Lost in history: Celebrating exceptional Black athletes

Julia Hyman, Contributing Writer

Muhammad Ali. Jackie Robinson. Serena Williams. These athletes have been iconic champions of their sports, paving the road for those who’ve come after them. Despite fighting hate and injustice, they became some of the best athletes in the world.

But for every athlete that has gone down in history as a pioneer, there are countless others who, unfortunately, have not received the same recognition.

Althea Gibson

As the first Black woman to win a Grand Slam in 1956 and the first Black athlete to join the women’s professional tennis tour, Althea Gibson set the stage for future competitors to pursue their dreams in predominantly white sports.

After becoming the first Black player to be invited to compete at Wimbledon, Gibson established herself as a force to be reckoned with. When Gibson won Wimbledon, the U.S. Open and the French Open, she proved she deserved to play among the best and became one of the top 10 U.S. tennis players two years in a row.

Achieving this success was no easy feat. Though she consistently won matches and tournaments, Gibson often faced discrimination, and was even refused hotel rooms because of the color of her skin. Despite this injustice, Gibson accomplished her feats with humility and class, making her a role model for all women of color.

Willie O’Ree

As the National Hockey League’s first Black hockey player, Willie O’Ree refused to allow racism and injury to block him from his dream. After an attack from a rogue puck cost him his sight in his right eye, he kept the disability hidden for years so he would still be allowed to play. Even after this, O’Ree continuously had to protect himself from intentional cheap shots.

O’Ree continued his contributions to the sport he loves as director of youth development for the NHL/USA Hockey Diversity Task Force, a nonprofit program for minority youth. With time, the NHL saw the error of its ways, and O’Ree is now revered within the hockey community for his devotion to diversity and inclusion.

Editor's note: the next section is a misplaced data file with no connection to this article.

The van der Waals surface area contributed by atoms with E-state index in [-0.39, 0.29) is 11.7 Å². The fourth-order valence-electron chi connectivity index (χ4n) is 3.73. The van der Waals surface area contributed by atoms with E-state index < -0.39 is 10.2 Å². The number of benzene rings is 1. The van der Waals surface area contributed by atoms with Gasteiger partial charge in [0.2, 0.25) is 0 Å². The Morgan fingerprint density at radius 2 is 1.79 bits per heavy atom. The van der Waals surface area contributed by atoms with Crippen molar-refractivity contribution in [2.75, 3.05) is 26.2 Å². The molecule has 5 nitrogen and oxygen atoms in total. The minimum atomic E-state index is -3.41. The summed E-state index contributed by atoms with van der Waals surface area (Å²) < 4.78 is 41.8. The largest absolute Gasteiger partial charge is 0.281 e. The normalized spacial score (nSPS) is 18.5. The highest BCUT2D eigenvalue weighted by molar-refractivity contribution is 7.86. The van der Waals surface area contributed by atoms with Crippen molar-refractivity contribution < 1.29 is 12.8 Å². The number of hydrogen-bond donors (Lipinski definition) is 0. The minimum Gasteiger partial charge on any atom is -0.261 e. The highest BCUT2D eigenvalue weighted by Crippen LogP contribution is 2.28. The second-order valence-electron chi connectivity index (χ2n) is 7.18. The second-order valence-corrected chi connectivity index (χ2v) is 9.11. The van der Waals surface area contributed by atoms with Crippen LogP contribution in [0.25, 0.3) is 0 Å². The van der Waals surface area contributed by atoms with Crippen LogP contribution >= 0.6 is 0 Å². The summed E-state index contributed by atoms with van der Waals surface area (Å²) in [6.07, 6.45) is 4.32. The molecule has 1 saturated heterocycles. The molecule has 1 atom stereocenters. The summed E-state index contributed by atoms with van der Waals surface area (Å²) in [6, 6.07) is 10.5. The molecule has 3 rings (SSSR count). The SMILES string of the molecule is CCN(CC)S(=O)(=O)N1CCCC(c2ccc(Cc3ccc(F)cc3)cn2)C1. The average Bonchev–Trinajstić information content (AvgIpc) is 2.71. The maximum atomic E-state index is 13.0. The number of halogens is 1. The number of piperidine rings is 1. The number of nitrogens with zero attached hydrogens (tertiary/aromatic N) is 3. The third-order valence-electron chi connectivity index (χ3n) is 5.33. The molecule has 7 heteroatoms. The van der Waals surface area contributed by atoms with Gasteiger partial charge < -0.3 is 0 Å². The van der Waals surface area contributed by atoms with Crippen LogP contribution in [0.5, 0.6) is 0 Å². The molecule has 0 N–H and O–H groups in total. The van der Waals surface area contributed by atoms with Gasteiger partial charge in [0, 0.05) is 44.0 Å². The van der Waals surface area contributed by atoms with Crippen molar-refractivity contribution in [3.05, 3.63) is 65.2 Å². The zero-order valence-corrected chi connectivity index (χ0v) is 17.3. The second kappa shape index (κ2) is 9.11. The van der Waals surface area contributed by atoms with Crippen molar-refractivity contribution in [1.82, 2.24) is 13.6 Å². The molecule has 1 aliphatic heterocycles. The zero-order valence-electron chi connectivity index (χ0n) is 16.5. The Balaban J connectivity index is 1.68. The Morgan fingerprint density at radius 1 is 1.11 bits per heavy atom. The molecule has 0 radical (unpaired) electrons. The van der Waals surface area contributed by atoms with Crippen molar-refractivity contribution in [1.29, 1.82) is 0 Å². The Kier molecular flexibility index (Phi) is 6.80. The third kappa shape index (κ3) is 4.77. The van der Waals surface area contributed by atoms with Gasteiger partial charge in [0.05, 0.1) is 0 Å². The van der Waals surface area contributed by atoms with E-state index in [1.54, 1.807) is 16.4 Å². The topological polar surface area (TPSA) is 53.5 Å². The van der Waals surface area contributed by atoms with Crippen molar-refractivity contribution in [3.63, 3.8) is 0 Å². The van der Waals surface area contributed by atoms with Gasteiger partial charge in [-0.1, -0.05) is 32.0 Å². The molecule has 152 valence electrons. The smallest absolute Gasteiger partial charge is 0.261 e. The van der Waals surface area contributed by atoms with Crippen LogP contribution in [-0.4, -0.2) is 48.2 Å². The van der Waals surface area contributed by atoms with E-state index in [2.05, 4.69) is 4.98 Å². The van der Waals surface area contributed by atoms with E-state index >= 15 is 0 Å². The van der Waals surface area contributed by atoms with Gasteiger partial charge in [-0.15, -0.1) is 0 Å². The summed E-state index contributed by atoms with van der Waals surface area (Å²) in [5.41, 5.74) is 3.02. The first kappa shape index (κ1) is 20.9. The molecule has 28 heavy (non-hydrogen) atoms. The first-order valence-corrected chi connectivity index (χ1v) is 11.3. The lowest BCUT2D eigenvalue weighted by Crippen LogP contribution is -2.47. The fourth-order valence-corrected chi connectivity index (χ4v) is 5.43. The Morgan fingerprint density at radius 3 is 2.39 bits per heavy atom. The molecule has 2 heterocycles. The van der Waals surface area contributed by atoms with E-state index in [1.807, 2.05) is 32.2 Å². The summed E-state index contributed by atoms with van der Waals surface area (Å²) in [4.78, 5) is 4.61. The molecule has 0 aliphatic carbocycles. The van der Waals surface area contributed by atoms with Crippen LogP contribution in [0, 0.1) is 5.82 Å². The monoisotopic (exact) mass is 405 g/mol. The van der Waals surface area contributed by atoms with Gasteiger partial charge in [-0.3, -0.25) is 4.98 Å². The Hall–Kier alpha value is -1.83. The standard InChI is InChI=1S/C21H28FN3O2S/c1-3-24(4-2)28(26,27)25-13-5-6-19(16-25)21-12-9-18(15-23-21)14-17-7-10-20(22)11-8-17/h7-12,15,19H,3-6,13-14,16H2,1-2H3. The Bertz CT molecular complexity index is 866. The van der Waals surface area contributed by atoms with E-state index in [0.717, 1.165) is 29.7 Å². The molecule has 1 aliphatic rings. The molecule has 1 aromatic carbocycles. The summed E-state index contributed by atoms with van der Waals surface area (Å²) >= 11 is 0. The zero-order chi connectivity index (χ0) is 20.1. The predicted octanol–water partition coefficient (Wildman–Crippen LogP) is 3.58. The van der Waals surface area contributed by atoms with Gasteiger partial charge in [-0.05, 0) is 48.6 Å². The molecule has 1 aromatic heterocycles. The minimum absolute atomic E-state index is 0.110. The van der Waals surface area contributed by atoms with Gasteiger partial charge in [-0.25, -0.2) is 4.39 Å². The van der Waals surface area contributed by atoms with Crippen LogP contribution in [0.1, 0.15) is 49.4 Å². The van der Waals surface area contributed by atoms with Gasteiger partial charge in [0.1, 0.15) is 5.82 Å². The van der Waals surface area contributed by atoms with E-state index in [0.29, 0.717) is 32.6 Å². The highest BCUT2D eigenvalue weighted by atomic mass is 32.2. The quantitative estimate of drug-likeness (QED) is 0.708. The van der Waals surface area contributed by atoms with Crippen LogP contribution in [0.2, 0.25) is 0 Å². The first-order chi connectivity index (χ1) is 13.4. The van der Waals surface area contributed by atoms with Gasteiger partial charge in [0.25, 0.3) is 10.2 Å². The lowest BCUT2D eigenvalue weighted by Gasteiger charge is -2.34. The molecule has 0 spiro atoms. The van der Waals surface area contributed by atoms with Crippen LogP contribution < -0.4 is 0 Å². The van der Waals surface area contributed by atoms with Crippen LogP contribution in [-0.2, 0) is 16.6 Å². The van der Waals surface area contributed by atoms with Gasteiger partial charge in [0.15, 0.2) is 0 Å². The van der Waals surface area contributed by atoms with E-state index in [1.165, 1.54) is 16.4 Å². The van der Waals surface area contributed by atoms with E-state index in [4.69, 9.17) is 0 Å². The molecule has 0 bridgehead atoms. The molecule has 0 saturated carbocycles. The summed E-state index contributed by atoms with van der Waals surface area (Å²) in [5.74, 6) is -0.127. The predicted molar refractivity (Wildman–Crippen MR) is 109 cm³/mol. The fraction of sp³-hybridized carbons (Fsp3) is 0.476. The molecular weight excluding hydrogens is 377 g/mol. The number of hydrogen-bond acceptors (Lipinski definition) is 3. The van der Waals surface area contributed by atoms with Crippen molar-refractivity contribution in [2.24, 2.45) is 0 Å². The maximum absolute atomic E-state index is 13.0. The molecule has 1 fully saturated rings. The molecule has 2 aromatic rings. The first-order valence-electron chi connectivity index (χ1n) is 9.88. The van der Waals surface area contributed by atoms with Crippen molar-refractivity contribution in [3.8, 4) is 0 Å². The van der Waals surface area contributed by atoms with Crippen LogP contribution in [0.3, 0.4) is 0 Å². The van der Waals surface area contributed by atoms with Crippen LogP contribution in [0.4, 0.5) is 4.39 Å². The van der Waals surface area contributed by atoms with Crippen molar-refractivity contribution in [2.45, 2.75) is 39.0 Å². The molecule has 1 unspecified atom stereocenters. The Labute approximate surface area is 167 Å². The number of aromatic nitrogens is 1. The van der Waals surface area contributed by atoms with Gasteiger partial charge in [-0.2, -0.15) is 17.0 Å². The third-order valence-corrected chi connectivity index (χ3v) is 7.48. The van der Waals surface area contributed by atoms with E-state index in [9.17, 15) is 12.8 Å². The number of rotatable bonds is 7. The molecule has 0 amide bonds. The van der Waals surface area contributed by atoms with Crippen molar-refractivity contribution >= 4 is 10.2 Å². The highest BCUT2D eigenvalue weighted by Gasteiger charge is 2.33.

Frank Robinson

A leader as well as an athlete, the late Frank Robinson was the ultimate pioneer in baseball. As the first Black manager in Major League Baseball, he set the precedent that class and hard work can allow you to succeed.  

Robinson’s career as a player was full of success, with the titles of Rookie of the Year and MVP of the World Series under his belt. His excellence on the field continued as he developed into a leader within the community.

Among his many achievements, Robinson is remembered for his ability to turn a lowly franchise into a winning team. It is no surprise the was eventually awarded Manager of the Year, as well as recipient of the Presidential Medal of Freedom.

These athletes, like so many others, exemplify perseverance and composure in the face of past, and ongoing, racial injustice.. The legacy they have left serves as inspiration for many amidst oppression.